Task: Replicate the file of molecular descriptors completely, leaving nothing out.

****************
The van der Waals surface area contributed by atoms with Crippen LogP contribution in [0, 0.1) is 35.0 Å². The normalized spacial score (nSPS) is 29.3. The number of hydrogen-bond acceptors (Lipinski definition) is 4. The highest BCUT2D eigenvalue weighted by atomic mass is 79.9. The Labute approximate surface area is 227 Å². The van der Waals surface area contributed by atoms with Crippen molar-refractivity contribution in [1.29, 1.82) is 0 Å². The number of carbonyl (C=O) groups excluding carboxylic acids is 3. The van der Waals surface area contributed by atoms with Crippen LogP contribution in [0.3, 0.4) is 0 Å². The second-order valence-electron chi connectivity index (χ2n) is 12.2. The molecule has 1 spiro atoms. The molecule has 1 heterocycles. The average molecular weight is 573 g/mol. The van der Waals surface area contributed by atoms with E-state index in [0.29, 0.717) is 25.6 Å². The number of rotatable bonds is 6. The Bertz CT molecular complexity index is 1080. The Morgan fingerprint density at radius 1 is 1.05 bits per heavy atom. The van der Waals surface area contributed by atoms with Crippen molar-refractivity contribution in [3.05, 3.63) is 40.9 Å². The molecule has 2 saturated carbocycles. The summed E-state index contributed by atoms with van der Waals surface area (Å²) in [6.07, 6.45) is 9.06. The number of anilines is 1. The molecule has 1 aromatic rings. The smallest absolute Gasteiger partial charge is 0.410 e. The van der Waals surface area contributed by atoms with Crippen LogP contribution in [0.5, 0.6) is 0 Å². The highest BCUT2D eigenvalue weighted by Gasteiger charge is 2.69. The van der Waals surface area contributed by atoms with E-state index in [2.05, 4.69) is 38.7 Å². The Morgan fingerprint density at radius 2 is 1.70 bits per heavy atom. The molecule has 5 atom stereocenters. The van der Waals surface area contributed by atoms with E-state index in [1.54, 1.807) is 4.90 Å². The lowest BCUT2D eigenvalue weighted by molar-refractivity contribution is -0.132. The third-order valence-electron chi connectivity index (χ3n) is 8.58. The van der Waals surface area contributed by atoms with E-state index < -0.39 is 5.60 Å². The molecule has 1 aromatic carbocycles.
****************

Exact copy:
The van der Waals surface area contributed by atoms with Crippen LogP contribution in [0, 0.1) is 35.0 Å². The normalized spacial score (nSPS) is 29.3. The number of hydrogen-bond acceptors (Lipinski definition) is 4. The highest BCUT2D eigenvalue weighted by atomic mass is 79.9. The Labute approximate surface area is 227 Å². The van der Waals surface area contributed by atoms with Crippen molar-refractivity contribution in [1.29, 1.82) is 0 Å². The number of carbonyl (C=O) groups excluding carboxylic acids is 3. The van der Waals surface area contributed by atoms with Crippen LogP contribution in [0.3, 0.4) is 0 Å². The second-order valence-electron chi connectivity index (χ2n) is 12.2. The molecule has 1 spiro atoms. The molecule has 1 heterocycles. The average molecular weight is 573 g/mol. The van der Waals surface area contributed by atoms with E-state index in [0.29, 0.717) is 25.6 Å². The number of rotatable bonds is 6. The Bertz CT molecular complexity index is 1080. The Morgan fingerprint density at radius 1 is 1.05 bits per heavy atom. The van der Waals surface area contributed by atoms with Crippen molar-refractivity contribution in [3.05, 3.63) is 40.9 Å². The molecule has 2 saturated carbocycles. The summed E-state index contributed by atoms with van der Waals surface area (Å²) in [6.07, 6.45) is 9.06. The number of anilines is 1. The molecule has 1 aromatic rings. The smallest absolute Gasteiger partial charge is 0.410 e. The van der Waals surface area contributed by atoms with Crippen LogP contribution in [0.5, 0.6) is 0 Å². The highest BCUT2D eigenvalue weighted by Gasteiger charge is 2.69. The van der Waals surface area contributed by atoms with E-state index in [2.05, 4.69) is 38.7 Å². The Morgan fingerprint density at radius 2 is 1.70 bits per heavy atom. The molecule has 5 atom stereocenters. The van der Waals surface area contributed by atoms with E-state index in [1.54, 1.807) is 4.90 Å². The lowest BCUT2D eigenvalue weighted by molar-refractivity contribution is -0.132. The third-order valence-electron chi connectivity index (χ3n) is 8.58. The van der Waals surface area contributed by atoms with E-state index < -0.39 is 5.60 Å². The molecule has 1 aromatic carbocycles.